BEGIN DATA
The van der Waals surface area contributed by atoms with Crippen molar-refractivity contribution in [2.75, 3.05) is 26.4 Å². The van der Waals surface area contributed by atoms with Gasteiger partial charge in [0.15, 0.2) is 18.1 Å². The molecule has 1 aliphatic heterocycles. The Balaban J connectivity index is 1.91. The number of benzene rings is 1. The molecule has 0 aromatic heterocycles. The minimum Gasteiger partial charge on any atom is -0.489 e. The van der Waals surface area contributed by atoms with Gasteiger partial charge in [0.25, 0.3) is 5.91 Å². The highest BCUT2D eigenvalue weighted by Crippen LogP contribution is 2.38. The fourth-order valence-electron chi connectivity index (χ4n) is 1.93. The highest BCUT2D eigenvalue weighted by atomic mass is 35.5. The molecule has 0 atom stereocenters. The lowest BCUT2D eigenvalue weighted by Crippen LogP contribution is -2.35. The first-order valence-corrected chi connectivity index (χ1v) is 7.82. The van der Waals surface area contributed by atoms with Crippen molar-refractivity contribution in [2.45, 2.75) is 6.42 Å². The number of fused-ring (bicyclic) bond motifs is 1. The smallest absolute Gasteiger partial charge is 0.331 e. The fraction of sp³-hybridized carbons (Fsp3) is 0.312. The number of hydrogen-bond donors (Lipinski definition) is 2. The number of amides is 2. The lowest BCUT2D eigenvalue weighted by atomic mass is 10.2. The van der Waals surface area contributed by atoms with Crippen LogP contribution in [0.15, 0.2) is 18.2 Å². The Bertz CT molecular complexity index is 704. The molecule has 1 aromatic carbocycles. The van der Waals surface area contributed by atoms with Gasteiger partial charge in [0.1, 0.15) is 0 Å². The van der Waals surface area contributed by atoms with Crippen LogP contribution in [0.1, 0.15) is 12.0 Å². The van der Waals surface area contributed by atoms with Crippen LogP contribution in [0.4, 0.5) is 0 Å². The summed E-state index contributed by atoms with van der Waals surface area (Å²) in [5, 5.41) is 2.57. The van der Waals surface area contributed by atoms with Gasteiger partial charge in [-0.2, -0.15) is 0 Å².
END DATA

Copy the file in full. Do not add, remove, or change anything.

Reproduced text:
The van der Waals surface area contributed by atoms with Crippen molar-refractivity contribution in [2.75, 3.05) is 26.4 Å². The van der Waals surface area contributed by atoms with Gasteiger partial charge in [0.15, 0.2) is 18.1 Å². The molecule has 1 aliphatic heterocycles. The Balaban J connectivity index is 1.91. The number of benzene rings is 1. The molecule has 0 aromatic heterocycles. The minimum Gasteiger partial charge on any atom is -0.489 e. The van der Waals surface area contributed by atoms with Gasteiger partial charge in [0.25, 0.3) is 5.91 Å². The highest BCUT2D eigenvalue weighted by Crippen LogP contribution is 2.38. The fourth-order valence-electron chi connectivity index (χ4n) is 1.93. The highest BCUT2D eigenvalue weighted by atomic mass is 35.5. The molecule has 0 atom stereocenters. The lowest BCUT2D eigenvalue weighted by Crippen LogP contribution is -2.35. The first-order valence-corrected chi connectivity index (χ1v) is 7.82. The van der Waals surface area contributed by atoms with Crippen molar-refractivity contribution in [2.45, 2.75) is 6.42 Å². The number of fused-ring (bicyclic) bond motifs is 1. The smallest absolute Gasteiger partial charge is 0.331 e. The fraction of sp³-hybridized carbons (Fsp3) is 0.312. The number of hydrogen-bond donors (Lipinski definition) is 2. The number of amides is 2. The lowest BCUT2D eigenvalue weighted by atomic mass is 10.2. The van der Waals surface area contributed by atoms with Crippen LogP contribution in [0.15, 0.2) is 18.2 Å². The Bertz CT molecular complexity index is 704. The molecule has 1 aromatic carbocycles. The van der Waals surface area contributed by atoms with Gasteiger partial charge in [0.1, 0.15) is 0 Å². The van der Waals surface area contributed by atoms with Crippen LogP contribution in [0.1, 0.15) is 12.0 Å². The van der Waals surface area contributed by atoms with Crippen LogP contribution in [0.4, 0.5) is 0 Å². The summed E-state index contributed by atoms with van der Waals surface area (Å²) in [5, 5.41) is 2.57. The van der Waals surface area contributed by atoms with Gasteiger partial charge in [-0.2, -0.15) is 0 Å².